The Pioneer School stands in an isolated location in Park County, Wyoming, about 8 miles (13 km) north of Clark, in the Clark Fork Valley near the Montana border. The frame structure is an example of a country school built to serve students in rural areas prior to the introduction of school bus routes to more centrally located facilities. Built in 1914, it was a one-room schoolhouse until 1953, and it operated until 1967.
The historic Abbe Creek School is a one-room schoolhouse museum located one mile west of Mt. Vernon, Iowa, on E48. It is believed to be the oldest standing one room brick schoolhouse in Iowa. The school is located on land claimed by William Abbe, the first white settler in Linn County, Iowa.
Kellond is an unincorporated community and former railroad station in Pushmataha County, Oklahoma, United States. Kellond is located approximately three miles northwest of Antlers on Oklahoma State Highway 2.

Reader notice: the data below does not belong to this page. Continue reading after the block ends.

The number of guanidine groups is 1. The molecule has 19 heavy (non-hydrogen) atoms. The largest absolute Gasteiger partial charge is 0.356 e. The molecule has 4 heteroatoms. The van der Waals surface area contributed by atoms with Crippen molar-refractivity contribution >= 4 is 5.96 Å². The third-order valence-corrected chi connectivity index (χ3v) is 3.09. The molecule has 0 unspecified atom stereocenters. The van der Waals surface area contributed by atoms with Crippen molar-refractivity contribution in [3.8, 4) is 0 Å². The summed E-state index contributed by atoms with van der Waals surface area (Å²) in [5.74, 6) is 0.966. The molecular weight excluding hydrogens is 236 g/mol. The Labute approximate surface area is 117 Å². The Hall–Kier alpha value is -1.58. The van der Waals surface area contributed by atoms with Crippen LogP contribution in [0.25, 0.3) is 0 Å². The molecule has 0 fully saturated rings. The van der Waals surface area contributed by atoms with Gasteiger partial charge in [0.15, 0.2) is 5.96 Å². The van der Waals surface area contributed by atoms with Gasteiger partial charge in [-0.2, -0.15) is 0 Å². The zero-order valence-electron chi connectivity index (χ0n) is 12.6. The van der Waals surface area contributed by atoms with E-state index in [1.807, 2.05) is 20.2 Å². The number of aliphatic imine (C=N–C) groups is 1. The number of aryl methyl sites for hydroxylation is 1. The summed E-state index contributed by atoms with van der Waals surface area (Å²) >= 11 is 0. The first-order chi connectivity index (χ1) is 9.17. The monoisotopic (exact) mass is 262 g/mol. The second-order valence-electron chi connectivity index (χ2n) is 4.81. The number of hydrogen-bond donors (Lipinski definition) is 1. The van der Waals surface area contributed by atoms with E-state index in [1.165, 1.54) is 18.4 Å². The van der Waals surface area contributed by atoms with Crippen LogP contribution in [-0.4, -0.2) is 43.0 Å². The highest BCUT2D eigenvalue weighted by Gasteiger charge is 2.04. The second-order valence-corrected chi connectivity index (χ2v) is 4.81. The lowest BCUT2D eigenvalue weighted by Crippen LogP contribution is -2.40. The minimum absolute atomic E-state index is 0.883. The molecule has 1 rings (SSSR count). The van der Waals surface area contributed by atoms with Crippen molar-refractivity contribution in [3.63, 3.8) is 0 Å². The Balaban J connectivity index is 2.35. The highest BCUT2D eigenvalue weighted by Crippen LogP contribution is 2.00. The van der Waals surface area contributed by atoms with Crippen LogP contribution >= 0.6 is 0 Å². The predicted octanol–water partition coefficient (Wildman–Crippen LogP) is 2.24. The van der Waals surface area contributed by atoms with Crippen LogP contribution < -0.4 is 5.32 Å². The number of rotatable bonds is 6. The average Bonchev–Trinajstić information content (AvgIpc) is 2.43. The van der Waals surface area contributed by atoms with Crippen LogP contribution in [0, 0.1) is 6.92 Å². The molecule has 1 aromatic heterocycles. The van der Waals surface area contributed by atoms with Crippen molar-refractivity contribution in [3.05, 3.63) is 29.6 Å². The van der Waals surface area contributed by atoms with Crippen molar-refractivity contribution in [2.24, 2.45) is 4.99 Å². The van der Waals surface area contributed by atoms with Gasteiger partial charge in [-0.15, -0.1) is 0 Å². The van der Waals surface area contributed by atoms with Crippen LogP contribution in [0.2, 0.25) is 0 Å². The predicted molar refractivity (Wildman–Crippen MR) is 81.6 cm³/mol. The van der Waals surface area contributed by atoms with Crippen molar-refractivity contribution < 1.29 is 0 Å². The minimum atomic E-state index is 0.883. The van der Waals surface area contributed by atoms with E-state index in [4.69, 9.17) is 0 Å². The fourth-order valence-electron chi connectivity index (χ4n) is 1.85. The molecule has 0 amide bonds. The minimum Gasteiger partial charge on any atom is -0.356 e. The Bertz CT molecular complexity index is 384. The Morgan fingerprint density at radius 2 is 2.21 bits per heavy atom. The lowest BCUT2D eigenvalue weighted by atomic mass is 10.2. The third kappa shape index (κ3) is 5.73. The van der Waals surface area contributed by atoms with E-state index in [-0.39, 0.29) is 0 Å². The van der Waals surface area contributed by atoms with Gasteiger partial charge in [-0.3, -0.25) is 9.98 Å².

The Greenfield Park One Room Schoolhouse is located in the town of Wawarsing in Ulster County, New York, United States. This one-room schoolhouse was built in 1830 and was home to grades one through eight. It was operated by one teacher and one school trustee. Its former students restored it to its present condition after forming the "Greenfield Park Historical Association" in 1960.
Sodom Schoolhouse is a historic octagonal school in West Chillisquaque Township, Northumberland County, Pennsylvania, United States reportedly built about 1812, 1835, or 1836 and used until 1915. It is located in a rural area on Pennsylvania Route 45 near several Scotch-Irish communities: the "small group of houses" formerly known as Sodom, which was about a mile east of the hamlet of Montandon, and about 3 miles east of a small town, Lewisburg.